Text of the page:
By: Beronda Montgomery
January is National Mentoring Month, and thus an excellent time to reflect on mentoring – both the mentoring you need and the mentoring you’ll offer. This month’s focus on mentoring also offers an opportunity for us to focus on mentoring not only as individuals but to assess how our communities (including collaborative groups, units, departments, colleges and beyond) can cultivate mentoring cultures and the leadership needed to sustain them.
Too frequently, our initial focus is on mentoring as a “fix” for deficits in individuals. We thus commonly use mentoring as an avenue to improve individual “performance” and presentation or outcomes—less frequently we focus on mentoring at the level of groups or the community. Some recent resources and conversations have encouraged looking beyond individual deficits and the common use of mentoring as a “fix” to focusing on cultivating mentoring cultures founded on best practices, mentoring principles, and the development of mentoring philosophies. One such resource is the recently released national consensus study report “The Science of Effective Mentoring in Science, Technology, Engineering, Medicine, and Mathematics (STEMM)” from the National Academies of Sciences, Engineering, and Mathematics (NASEM). This comprehensive NASEM report was released late in 2019 together with a very useful interactive online guide. Included in the report, an online platform, and a set of commissioned papers are meaningful definitions, literature resources, program development recommendations, and implementation suggestions related to multiple aspects of effective mentoring. Although the study (being led out of NASEM) centers on STEMM, the report offers mentoring knowledge, insights, and interventions applicable across multiple disciplines and career stages.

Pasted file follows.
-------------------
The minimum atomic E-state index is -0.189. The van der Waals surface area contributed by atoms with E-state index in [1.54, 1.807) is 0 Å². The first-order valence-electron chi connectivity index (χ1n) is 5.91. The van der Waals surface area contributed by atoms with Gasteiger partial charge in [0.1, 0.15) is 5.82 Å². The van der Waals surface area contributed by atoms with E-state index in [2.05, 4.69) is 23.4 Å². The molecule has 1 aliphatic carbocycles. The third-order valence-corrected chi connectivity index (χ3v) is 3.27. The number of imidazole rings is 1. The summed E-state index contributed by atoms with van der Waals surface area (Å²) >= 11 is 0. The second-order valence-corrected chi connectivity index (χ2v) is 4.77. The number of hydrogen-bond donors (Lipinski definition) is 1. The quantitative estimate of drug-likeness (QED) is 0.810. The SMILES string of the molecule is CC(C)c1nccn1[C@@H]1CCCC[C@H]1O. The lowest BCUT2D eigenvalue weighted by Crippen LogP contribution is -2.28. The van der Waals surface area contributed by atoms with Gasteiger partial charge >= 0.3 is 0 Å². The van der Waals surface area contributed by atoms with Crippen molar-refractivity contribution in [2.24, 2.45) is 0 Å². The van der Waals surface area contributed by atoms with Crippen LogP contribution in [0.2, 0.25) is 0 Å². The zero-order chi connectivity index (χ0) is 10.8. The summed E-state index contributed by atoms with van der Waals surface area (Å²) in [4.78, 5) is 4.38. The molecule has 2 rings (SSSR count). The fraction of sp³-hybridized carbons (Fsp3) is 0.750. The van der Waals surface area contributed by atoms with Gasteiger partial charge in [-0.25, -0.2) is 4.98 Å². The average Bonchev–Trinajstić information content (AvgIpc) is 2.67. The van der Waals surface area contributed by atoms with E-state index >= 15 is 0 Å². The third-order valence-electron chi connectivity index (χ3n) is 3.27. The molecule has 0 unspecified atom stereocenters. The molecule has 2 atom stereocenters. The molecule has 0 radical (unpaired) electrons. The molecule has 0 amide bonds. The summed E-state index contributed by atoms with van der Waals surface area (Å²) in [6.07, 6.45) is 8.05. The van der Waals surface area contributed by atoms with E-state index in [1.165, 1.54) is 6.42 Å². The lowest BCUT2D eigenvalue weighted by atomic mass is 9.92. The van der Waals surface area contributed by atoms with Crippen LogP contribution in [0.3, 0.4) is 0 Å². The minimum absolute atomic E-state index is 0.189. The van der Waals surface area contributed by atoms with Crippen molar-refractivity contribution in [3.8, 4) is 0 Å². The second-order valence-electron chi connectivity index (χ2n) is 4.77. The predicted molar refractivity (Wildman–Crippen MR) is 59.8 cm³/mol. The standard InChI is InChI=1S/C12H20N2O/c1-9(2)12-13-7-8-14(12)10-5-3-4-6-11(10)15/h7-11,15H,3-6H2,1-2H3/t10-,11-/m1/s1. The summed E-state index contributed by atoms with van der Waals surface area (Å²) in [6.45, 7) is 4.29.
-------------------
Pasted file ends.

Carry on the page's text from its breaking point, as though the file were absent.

For local information on effective mentoring in the context of research relationships, the MSU Graduate School offers resources and frequently in-person opportunities such as mentor training and workshops.
Additionally, many engaging and meaningful conversations are happening this month in multiple digital platforms including Twitter under the hashtag #NationalMentoringMonth. While the tips, tools, and insights have meaning and are certainly needed year-round, this month’s national focus on mentoring offers a wealth of opportunities to improve our access, knowledge, and utilization for supporting our own personal and professional growth, as well as for supporting those individuals we have the privilege to mentor. I’m looking forward to this concentrated annual opportunity to contribute to and learn from others focusing on mentoring. I hope to see you in some of these mentoring-focused conversations!